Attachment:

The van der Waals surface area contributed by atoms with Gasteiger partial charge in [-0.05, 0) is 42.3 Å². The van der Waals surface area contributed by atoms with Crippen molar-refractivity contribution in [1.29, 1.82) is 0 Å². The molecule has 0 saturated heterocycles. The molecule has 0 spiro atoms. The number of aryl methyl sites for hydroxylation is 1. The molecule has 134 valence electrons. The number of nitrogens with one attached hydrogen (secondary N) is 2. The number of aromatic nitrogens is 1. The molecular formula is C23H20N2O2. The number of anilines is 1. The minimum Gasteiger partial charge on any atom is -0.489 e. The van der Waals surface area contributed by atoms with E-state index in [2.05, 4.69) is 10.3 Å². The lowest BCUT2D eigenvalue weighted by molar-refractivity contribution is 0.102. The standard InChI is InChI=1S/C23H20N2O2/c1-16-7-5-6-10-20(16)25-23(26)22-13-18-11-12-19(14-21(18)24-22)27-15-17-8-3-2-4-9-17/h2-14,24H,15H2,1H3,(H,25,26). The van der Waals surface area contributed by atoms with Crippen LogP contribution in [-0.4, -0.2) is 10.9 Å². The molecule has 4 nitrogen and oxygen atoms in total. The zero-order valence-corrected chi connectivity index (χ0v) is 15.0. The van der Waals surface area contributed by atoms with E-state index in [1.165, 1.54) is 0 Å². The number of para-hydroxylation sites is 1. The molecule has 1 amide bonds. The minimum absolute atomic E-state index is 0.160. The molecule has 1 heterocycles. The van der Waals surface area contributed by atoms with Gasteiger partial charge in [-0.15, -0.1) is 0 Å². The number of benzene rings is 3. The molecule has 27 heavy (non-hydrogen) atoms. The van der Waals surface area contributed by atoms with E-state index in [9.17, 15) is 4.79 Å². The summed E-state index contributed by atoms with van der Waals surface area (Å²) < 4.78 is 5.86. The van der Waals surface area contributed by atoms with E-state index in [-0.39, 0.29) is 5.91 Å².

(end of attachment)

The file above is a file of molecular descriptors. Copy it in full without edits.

The van der Waals surface area contributed by atoms with Gasteiger partial charge in [-0.05, 0) is 42.3 Å². The van der Waals surface area contributed by atoms with Crippen molar-refractivity contribution in [1.29, 1.82) is 0 Å². The molecule has 0 saturated heterocycles. The molecule has 0 spiro atoms. The number of aryl methyl sites for hydroxylation is 1. The molecule has 134 valence electrons. The number of nitrogens with one attached hydrogen (secondary N) is 2. The number of aromatic nitrogens is 1. The molecular formula is C23H20N2O2. The number of anilines is 1. The minimum Gasteiger partial charge on any atom is -0.489 e. The van der Waals surface area contributed by atoms with E-state index in [2.05, 4.69) is 10.3 Å². The lowest BCUT2D eigenvalue weighted by molar-refractivity contribution is 0.102. The standard InChI is InChI=1S/C23H20N2O2/c1-16-7-5-6-10-20(16)25-23(26)22-13-18-11-12-19(14-21(18)24-22)27-15-17-8-3-2-4-9-17/h2-14,24H,15H2,1H3,(H,25,26). The van der Waals surface area contributed by atoms with Crippen LogP contribution in [-0.4, -0.2) is 10.9 Å². The molecule has 4 nitrogen and oxygen atoms in total. The zero-order valence-corrected chi connectivity index (χ0v) is 15.0. The van der Waals surface area contributed by atoms with E-state index in [1.165, 1.54) is 0 Å². The number of para-hydroxylation sites is 1. The molecule has 1 amide bonds. The minimum absolute atomic E-state index is 0.160. The molecule has 1 heterocycles. The van der Waals surface area contributed by atoms with Gasteiger partial charge in [-0.15, -0.1) is 0 Å². The number of benzene rings is 3. The molecule has 27 heavy (non-hydrogen) atoms. The van der Waals surface area contributed by atoms with E-state index in [9.17, 15) is 4.79 Å². The summed E-state index contributed by atoms with van der Waals surface area (Å²) < 4.78 is 5.86. The van der Waals surface area contributed by atoms with E-state index in [-0.39, 0.29) is 5.91 Å².